The two most common conditions associated with the brain in myelomeningocele are hydrocephalus and arnold chairi II malformation.
The brain is surrounded by a clear, saltwater-like liquid called cerebrospinal fluid (CSF). CSF protects and nourishes the brain. It flows in a circuit through the brain cavities (ventricles) and over the surface of the brain and spinal cord. It is continuously reabsorbed by the body. Hydrocephalus occurs when there is an obstruction to the flow of CSF, causing fluid to build up within the cavities of the brain. This fluid build-up can cause pressure on the brain tissues and bones of the skull.
Most children (about 85%) with myelomeningocele will have hydrocephalus. Often the collection of fluid does not become severe until after the myelomeningocele has been surgically closed so it may not become evident until the first few days or weeks after your child’s birth.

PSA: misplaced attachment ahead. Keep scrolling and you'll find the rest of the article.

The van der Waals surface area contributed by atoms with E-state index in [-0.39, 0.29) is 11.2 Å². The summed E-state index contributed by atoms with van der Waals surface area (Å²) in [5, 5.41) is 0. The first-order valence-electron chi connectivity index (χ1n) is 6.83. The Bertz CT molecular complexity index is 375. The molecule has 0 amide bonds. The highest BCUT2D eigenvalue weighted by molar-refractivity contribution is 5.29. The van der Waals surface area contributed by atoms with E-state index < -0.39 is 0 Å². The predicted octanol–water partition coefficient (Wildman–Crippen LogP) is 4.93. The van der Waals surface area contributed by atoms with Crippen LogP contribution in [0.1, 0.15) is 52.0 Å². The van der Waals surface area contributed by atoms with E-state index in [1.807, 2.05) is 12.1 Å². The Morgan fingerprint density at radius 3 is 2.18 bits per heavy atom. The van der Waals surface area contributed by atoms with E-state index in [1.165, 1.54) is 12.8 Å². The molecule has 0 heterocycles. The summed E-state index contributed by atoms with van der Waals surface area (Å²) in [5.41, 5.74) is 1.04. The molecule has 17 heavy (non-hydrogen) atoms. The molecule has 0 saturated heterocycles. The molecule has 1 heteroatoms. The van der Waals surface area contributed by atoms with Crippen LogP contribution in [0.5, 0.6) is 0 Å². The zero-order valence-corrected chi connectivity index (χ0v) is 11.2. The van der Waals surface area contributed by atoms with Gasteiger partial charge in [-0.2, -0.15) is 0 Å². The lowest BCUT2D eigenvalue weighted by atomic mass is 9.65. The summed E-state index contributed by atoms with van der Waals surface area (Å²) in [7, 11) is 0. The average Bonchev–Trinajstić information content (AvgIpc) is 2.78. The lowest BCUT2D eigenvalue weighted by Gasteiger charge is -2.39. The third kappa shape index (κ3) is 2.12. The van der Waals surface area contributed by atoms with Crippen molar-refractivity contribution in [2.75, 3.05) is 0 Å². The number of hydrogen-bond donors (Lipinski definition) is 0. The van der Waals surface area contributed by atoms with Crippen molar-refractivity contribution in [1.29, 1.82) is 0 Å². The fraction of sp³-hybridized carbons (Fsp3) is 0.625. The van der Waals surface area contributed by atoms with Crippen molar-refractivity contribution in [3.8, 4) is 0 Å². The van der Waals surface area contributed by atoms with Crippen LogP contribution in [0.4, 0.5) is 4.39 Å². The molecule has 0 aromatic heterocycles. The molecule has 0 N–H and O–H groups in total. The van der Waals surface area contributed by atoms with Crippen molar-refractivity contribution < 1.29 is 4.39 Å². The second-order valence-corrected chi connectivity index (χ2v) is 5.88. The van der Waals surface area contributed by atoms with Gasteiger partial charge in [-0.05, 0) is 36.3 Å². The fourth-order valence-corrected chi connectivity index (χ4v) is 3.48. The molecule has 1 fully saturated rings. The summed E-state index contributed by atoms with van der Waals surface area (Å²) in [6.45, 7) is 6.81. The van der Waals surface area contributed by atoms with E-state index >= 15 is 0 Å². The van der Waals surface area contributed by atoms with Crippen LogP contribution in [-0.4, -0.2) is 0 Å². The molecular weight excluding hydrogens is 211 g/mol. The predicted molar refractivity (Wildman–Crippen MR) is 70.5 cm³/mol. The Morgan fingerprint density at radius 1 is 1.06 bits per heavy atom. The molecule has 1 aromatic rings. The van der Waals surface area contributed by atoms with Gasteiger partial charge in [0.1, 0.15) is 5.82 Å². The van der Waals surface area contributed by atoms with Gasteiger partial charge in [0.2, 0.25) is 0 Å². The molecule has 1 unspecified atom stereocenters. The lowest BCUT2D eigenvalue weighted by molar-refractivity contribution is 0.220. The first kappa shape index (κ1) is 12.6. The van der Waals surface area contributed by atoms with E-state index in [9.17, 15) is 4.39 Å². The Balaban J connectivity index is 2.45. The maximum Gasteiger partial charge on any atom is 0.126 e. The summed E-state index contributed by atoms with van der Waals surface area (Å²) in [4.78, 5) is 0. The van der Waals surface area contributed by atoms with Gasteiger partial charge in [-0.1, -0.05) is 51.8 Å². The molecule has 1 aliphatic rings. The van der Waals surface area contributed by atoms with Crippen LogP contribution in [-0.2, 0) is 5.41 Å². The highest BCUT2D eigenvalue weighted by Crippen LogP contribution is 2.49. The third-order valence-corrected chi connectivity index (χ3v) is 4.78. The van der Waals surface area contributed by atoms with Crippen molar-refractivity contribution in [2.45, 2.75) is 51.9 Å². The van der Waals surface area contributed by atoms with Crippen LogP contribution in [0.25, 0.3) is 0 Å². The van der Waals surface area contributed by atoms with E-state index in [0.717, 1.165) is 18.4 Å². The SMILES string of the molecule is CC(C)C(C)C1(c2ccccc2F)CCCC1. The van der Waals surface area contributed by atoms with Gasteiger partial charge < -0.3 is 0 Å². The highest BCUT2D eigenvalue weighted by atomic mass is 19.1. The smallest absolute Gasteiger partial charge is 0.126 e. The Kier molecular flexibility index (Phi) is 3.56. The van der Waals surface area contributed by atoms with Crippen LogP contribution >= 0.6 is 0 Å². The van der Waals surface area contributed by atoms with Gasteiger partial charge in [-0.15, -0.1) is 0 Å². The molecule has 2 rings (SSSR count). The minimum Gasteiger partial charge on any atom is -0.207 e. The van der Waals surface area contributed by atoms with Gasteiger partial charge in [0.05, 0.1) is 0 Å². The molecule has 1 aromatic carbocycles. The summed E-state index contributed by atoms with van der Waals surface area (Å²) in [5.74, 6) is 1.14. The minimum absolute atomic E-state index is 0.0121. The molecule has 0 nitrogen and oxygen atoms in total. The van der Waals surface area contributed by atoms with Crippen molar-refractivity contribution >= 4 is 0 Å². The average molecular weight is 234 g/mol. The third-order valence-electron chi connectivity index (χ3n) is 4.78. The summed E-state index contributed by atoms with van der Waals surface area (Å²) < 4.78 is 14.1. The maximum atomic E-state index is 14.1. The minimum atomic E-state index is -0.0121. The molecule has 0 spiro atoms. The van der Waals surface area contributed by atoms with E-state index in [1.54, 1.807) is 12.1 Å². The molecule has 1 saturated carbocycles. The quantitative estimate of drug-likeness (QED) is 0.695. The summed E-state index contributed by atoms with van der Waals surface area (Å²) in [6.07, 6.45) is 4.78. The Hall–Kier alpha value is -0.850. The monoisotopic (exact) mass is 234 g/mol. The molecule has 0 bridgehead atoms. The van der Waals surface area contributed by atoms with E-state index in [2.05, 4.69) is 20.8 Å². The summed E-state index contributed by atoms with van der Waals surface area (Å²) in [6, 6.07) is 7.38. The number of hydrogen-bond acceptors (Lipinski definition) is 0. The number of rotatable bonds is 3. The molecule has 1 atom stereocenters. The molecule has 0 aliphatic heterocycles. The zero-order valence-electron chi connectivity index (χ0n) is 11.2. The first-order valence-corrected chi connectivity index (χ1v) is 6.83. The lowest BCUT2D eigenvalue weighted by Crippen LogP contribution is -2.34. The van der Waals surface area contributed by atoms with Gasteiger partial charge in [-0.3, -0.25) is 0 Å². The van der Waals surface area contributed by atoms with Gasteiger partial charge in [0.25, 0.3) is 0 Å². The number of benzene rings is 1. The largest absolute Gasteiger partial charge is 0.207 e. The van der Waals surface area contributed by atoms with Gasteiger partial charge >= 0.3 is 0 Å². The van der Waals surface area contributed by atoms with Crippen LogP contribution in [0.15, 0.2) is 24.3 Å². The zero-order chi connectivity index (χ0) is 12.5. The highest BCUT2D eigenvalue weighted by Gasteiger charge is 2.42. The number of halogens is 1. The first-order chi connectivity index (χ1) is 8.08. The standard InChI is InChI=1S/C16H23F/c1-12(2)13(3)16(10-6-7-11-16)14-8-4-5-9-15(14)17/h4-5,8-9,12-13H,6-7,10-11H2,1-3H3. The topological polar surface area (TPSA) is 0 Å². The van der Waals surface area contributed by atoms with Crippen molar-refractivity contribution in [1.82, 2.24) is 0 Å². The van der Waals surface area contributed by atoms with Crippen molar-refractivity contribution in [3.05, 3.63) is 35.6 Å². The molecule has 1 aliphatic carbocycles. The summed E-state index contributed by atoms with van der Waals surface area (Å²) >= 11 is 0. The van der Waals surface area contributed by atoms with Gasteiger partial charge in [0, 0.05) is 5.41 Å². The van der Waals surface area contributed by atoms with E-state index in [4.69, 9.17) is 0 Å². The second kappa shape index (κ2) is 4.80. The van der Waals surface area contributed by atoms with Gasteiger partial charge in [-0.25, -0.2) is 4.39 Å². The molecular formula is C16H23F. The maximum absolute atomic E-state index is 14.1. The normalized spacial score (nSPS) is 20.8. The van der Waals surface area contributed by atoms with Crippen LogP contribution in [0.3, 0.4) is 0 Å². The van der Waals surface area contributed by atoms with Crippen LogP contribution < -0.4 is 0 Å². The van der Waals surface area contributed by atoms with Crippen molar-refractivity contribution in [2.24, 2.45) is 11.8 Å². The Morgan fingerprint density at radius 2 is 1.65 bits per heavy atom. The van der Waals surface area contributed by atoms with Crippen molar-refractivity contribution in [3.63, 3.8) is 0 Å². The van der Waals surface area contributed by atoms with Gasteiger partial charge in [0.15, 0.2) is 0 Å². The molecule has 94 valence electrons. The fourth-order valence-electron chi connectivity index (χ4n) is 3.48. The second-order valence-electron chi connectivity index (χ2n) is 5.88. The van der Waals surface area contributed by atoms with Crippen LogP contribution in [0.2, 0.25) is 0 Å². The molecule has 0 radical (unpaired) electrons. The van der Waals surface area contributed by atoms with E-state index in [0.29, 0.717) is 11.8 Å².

How is Hydrocephalus Detected and Monitored?
In an infant, the plates of the skull are not yet fused together. The plates are therefore able to shift and accommodate the excess cerebrospinal fluid and thus lessen the impact on the brain. As fluid accumulates, a child’s head circumference increases in size (distance around your child’s head). Hydrocephalus is detected and monitored through regular measurement of your child’s head circumference. Other symptoms such as sleepiness, poor feeding, vomiting, or irritability may also be present. Hydrocephalus can also be detected through scanning of the head. (Ultrasound, CT scan and MRI).
How is Hydrocephalus Treated?